What Causes Heel Pain?
Do you feel a stabbing pain in your heel with your first steps out of bed in the morning? Youre not alone! Every day, thousands of Americans suffer from this condition. Plantar fasciitis, more commonly known as heel pain, is by far the most common complaint patients bring to podiatric physicians.
Aching heels can truly affect your lifestyle and disrupt essential activities and prevent you, to a large extent, from playing sports or simply going for a walk. An accurate expedient diagnosis of the cause of your symptoms will help you receive the appropriate treatment.
There are several causes of heel pain. The most common include:
*Plantar Fasciitis Inflammation of the band of fibrous connective tissue (fascia) running along the bottom (plantar) surface of the foot, from the heel to the ball of the foot. Both heel pain and heel spurs are frequently associated with plantar fasciitis.
*Heel Spurs A bony growth on the underside of the heel bone. The spur, visible by X-ray, appears as a protrusion that can extend forward as much as half an inch. Heel spurs can result from strain on the ball of the foot and repeated tearing away of the lining or membrane that covers the heel bone.
*Excessive Pronation Excessive inward motion can create an abnormal amount of stretching and pulling on the ligaments and tendons that attach to the bottom back part of the heel bone. Excessive pronation may also contribute to injury to the hip, knee, and lower back.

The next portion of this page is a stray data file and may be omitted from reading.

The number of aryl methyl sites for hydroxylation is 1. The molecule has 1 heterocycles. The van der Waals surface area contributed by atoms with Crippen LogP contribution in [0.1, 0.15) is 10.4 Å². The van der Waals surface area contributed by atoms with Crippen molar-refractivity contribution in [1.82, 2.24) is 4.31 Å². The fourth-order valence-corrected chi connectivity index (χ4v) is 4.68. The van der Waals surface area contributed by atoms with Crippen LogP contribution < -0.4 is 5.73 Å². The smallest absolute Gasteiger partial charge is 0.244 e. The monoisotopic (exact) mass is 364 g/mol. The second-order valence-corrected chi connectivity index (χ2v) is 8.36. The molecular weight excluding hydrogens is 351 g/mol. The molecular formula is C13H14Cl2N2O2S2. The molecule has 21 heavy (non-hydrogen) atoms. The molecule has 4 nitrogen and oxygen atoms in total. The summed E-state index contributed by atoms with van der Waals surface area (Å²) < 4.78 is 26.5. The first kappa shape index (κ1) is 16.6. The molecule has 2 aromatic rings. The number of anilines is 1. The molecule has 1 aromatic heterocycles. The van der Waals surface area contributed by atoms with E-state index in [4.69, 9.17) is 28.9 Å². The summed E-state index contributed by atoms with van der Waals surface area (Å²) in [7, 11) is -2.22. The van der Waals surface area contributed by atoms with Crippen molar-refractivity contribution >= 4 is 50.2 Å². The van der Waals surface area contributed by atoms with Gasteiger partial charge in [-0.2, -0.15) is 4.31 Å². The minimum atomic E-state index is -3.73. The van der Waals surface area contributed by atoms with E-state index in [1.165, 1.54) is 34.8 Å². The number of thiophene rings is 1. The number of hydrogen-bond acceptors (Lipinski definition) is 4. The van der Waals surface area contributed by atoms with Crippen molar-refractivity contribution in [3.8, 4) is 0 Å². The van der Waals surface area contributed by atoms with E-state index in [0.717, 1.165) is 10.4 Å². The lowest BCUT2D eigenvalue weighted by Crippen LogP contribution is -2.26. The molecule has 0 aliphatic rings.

*Achilles Tendinitis Pain at the back of the heel is associated with Achilles tendinitis, which is inflammation of the Achilles tendon as it runs behind the ankle and inserts on the back surface of the heel bone.
*Tarsal Tunnel Syndrome This syndrome causes a large nerve in the back of the foot to become entrapped, or pinched. Similar to carpal tunnel syndrome in the hand, tarsal tunnel syndrome can cause heel pain.
Other possible causes of heel pain include rheumatoid arthritis and other forms of arthritis (e.g., gout); Haglunds deformity (a bone enlargement at the back of the heel bone in the area where the Achilles tendon attaches to the bone); inflamed bursa (bursitis), a small, irritated sac of fluid; neuromas (nerve growths) or other soft-tissue growths; and bruises or contusions, which involve inflammation of the tissues that cover the heel bone. A bone bruise is a sharply painful injury caused by the direct impact of a hard object or surface on the foot.
Some contributing factors associated with heel pain are age (with increasing age, often there is decreasing flexibility); any sudden change in activity (particularly activities that increase weight bearing or pressure on the foot); flat, pronated feet or high-arched feet; a sudden increase in weight; pregnancy; stress from an injury; a bruise incurred while walking, running, or jumping on hard surfaces; or medical conditions such as tarsal tunnel syndrome.
If you have any questions on heel pain, contact Dr. Bowman at Houston Foot Specialists.
Category: Heel Pain
Tags: Achilles Tendinitis, Arthritis, Excessive Pronation, Flat Feet, Foot Injury, foot pain, Gout, Haglund's Deformity, heel Pain, Heel Spurs, High-arched Feet, Inflamed Bursa, Neuromas, Plantar Fasciitis, Tarsal Tunnel Syndrome